Access the Microsoft Graph with a script

In a recent article I showed how to connect to the Microsoft Graph in a web browser:

Using the Microsoft Graph Explorer

I also showed how you could do the same:

Using Interactive PowerShell

This article is going to focus on how you can do the same thing but directly via a script that won’t prompt you for credentials.

Before running this script you’ll need to follow the Using Interactive PowerShell article and set up an app in your Azure AD.



During that process you’ll need to record three things that will be used here:

1. Application ID

2. Tenant ID

3. Client secret

I borrowed the connection piece of this script from:

which I found really handy in helping me understand all this. You can download my script from my GitHub repository here:

You’ll need to enter your own Application ID, Tenant ID and Client secret in the variables section. After that, all you need to do is run the script. The results for the query of /security/alerts will end up in a variable called $query which you can view. The actual content of the alerts you’ll find in $query.content.


This Graph connection script should now allow you to connect to the Microsoft Graph for a tenant and start running queries and returning values for entries in there. At the moment it only queries security alerts, but you can modify it to query anything in the Graph for your tenant.

Using interactive PowerShell to access the Microsoft Graph

I recently published an article on how you can browse the Microsoft Graph directly from a web page here:

using the Microsoft Graph Explorer

The next step is to start working with the Microsoft Graph using PowerShell.

This article was recently published by Microsoft:

IT Pros can now easily connect to Microsoft Graph Security with the PowerShell Module!

and one of the confusing things I found where it talks about “Registering your application”, which you need to do successfully before you can run all the PowerShell commands.

Now if I find that confusing I’m sure others will also, as there is a bit of trick in setting it up correctly. So here is what you need to do, step by step, to actually get it all working.


Login to using you Microsoft 365 credentials. Navigate to Azure Active Directory from the list of items on the left.


From the options available on the left select App registration (Preview).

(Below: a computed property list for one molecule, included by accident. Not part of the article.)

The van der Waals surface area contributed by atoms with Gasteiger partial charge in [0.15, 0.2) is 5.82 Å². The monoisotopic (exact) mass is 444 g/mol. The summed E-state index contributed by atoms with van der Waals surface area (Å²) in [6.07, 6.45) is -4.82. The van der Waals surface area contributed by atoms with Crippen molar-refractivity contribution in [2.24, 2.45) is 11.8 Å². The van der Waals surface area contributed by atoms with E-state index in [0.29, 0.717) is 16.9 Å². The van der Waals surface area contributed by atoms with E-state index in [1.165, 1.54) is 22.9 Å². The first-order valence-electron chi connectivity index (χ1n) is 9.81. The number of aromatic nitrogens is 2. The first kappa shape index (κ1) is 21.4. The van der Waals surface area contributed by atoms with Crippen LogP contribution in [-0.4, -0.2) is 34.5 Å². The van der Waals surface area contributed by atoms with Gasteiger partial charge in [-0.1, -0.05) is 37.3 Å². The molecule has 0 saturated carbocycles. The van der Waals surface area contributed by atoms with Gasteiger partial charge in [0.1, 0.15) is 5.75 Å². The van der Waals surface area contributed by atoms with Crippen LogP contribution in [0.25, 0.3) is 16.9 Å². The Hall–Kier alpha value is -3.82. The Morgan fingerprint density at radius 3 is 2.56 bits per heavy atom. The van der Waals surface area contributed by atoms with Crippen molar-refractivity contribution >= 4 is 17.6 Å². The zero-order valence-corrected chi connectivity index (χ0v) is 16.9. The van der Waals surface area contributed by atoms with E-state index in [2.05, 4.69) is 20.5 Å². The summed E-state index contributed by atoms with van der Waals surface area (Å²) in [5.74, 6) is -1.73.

From the pane on the right select New registration at the top of the page.


Give the new application a name. Here I have called it Graph. Next hit the Register button at the bottom.


You should now see the Overview of the app. On the right hand side save both the Application (client) ID and Directory (tenant) ID as you will need these later.


Here’s the bit that isn’t that clear in the existing documentation. Select the Authentication option from the menu and then on the right check the option


From what I can work out, normally apps need to return to a location after using Azure AD authentication. However, because we will be using an interactive PowerShell session, the selected option will simply return there. Again, not really clear in the documentation I read.

You don’t need to make any other changes on the page but ensure you now select Save in the top left.


Next, select the Certificates and secrets option on the left. On the pane that appears on the right select + New client secret.


Give the secret a name and an expiry period and select Add.


You should then see you new secret and the actual value of that secret to the right as shown above. You will need to copy this secret value and keep it secure. treat it like a password.

You will see a banner across the top of the pane telling you that this is only time you get to see the value of the secret in the clear. After you navigate away, you’ll no longer be able to simply copy and paste the complete entry, so do it now and save the secret somewhere secure as you will need it down the track.


Now select API permissions on the left. You should see text Microsoft Graph is hyperlinked, so select this. This means your app already has some basic access to the Microsoft Graph, here just user read right. If the Microsoft Graph entry isn’t visible for some reason you can select the + Add a permission button at the top and then select Microsoft Graph from the following page. Hopefully however, the Microsoft Graph hyperlink will already be there.


There are two boxes at the top of the page. Ensure the left hand (Delegated permissions) one is selected first.


Scroll through the list of permissions in the bottom section until you find the heading SecurityEvents and expand it as shown.


Select both options as shown: